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Andrew Heymsfield, Aaron Bansemer, Norman B. Wood, Guosheng Liu, Simone Tanelli, Ousmane O. Sy, Michael Poellot, and Chuntao Liu

sample volumes of the particle probes compared to those of the radars. The use of the HVPS-3 probe greatly increases the sample volume compared to measurements obtained from other aircraft-radar “collocation” studies. The HVPS-3 has a sample volume that is 73% larger than that of the 2D-P probe that has been used in earlier studies. Further discussion of this point is given in section 3 and in the conclusions. b. Mass-flux conservation through the melting layer The second method used to derive

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David J. Purnell and Daniel J. Kirshbaum

precipitation enhancement (OPE) apply to most mountain ranges, including the Olympics. The amplitude of OPE depends on the impinging vertically integrated horizontal moisture flux (or “influx,” I ) (e.g., Neiman et al. 2002 ). Larger I favors increased terrain-forced condensation and, in turn, precipitation. Also, the nondimensional mountain height ( , where is the crest height, and N and U are the mean Brunt–Väisälä frequency and mean cross-barrier wind speed in the subcrest layer) broadly

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Robert Conrick and Clifford F. Mass

disdrometers was documented by Jaffrain and Berne (2011) , who demonstrated that number concentration uncertainty was less than 5% and D 0 uncertainty less than 7% at temporal averages exceeding 10 min. Thus, there is confidence that the observing systems used in this study are sufficiently accurate for model evaluation. 3. Results of OLYMPEX wintertime simulations a. Fidelity of incoming moisture flux during the OLYMPEX project Before evaluating model microphysics, it is important to evaluate the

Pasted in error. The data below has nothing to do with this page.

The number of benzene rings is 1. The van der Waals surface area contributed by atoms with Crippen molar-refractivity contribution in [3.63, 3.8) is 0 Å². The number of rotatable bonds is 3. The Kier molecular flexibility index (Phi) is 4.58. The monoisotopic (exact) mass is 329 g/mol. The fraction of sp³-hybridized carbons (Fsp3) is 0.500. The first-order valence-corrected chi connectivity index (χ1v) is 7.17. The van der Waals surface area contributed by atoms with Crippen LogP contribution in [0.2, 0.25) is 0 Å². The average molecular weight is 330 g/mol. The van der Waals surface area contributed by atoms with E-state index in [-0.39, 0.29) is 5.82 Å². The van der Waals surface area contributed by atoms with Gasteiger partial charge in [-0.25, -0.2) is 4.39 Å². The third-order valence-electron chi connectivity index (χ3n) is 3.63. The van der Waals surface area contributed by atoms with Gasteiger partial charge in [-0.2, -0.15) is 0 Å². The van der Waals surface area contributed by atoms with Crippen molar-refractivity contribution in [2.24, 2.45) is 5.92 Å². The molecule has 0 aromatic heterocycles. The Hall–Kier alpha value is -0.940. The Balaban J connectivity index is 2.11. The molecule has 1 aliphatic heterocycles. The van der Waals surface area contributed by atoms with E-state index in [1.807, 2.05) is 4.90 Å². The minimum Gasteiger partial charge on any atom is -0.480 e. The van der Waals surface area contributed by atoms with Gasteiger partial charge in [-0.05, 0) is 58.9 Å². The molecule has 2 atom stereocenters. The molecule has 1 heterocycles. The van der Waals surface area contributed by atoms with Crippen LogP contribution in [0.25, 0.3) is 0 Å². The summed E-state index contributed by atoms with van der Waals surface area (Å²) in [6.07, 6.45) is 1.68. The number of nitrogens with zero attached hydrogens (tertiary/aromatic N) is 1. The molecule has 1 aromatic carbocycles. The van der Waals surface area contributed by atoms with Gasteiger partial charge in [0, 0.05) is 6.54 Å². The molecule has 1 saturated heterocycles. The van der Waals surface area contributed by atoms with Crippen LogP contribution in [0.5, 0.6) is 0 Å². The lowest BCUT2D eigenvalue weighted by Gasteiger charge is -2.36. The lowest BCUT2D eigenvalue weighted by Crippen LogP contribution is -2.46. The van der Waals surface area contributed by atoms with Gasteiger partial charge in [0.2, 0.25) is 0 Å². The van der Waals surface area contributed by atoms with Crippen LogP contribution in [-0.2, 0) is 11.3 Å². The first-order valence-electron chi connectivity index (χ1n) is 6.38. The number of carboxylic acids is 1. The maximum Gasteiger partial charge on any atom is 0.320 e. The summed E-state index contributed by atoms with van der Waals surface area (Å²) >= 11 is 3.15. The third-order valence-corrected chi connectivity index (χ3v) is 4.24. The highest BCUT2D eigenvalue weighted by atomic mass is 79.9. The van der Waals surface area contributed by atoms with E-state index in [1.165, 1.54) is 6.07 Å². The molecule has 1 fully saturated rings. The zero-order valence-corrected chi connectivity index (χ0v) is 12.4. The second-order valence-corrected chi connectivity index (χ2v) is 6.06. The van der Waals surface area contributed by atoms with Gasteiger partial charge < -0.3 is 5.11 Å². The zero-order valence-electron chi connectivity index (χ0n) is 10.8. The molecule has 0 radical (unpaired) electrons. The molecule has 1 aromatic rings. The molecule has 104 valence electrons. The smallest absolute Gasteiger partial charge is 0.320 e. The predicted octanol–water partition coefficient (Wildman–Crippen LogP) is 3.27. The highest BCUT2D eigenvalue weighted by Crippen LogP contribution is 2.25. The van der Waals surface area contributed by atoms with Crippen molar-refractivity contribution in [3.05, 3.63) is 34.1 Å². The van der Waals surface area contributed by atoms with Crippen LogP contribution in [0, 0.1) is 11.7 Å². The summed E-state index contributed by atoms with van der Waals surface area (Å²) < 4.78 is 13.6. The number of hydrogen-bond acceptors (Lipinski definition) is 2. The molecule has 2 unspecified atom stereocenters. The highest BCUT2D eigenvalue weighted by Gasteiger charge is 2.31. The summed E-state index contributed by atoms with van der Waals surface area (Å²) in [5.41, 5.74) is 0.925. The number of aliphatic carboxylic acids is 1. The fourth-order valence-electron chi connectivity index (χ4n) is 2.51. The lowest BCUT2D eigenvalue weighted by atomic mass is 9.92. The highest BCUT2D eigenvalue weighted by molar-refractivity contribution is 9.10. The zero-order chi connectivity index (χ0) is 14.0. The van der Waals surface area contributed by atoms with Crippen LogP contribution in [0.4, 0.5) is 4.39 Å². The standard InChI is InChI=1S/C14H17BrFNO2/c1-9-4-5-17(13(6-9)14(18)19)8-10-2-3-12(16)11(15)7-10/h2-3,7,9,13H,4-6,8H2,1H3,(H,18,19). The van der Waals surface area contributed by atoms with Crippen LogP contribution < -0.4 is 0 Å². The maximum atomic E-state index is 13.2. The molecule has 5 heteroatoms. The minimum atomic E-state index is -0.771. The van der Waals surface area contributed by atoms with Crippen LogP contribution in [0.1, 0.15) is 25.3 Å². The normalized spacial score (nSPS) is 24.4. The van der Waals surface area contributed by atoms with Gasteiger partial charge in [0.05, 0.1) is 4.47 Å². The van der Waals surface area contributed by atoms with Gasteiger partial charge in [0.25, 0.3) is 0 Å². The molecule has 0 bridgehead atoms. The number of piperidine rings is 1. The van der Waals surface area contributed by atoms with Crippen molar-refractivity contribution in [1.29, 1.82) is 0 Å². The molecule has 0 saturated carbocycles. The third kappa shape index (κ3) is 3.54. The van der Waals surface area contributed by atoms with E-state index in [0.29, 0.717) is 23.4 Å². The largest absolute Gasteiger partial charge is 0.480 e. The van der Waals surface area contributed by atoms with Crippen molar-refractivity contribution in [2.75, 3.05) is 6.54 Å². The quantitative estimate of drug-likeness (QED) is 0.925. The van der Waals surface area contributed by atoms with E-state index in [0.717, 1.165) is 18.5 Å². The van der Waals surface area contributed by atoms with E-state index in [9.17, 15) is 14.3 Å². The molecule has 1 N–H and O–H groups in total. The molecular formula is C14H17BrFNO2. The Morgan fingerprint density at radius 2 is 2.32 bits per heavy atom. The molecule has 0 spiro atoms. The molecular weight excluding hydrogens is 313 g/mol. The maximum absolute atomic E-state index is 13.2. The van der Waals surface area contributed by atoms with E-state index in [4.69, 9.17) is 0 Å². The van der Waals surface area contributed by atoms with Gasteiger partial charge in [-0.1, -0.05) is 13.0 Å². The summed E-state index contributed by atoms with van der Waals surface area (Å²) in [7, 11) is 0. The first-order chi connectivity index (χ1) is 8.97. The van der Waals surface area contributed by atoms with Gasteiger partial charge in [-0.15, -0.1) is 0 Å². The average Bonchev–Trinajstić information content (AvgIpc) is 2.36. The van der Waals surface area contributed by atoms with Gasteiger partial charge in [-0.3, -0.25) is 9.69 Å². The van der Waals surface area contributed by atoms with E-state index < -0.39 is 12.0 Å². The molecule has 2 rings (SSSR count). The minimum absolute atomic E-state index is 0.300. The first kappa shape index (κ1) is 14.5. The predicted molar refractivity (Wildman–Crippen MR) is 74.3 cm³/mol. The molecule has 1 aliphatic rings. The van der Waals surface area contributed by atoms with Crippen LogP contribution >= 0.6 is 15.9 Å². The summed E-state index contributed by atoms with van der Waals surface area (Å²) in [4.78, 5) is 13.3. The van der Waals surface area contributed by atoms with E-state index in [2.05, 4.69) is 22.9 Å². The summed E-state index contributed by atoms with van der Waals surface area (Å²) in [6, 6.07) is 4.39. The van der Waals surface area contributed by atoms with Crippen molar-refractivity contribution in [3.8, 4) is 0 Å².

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William Ryan Currier, Theodore Thorson, and Jessica D. Lundquist

little incoming longwave radiation, corresponding to too much or not enough melt in our model simulations. Furthermore, we evaluated WRF incoming radiation at the Snoqualmie Pass energy balance tower and found biases in WRF shortwave and longwave radiation to be greater than empirical estimates and to be in opposite directions. See appendix B for more details. Another nontrivial decision was the choice in wind speed. In this region, we found modeled turbulent fluxes to be a significant energy input

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Aaron R. Naeger, Brian A. Colle, Na Zhou, and Andrew Molthan

partly attributed to initial conditions, in addition to choice of BMP and model resolution. Martin et al. (2018) attributed precipitation deficiencies for AR simulations from the WRF Model to low biases in the low-level water vapor flux. Thus, there remains a strong need to improve forecasts of extreme precipitation events such as ARs in an effort to mitigate flood risk and damage from these storms. The suite of intensive instrumentation deployed during the recent Olympic Mountains Experiment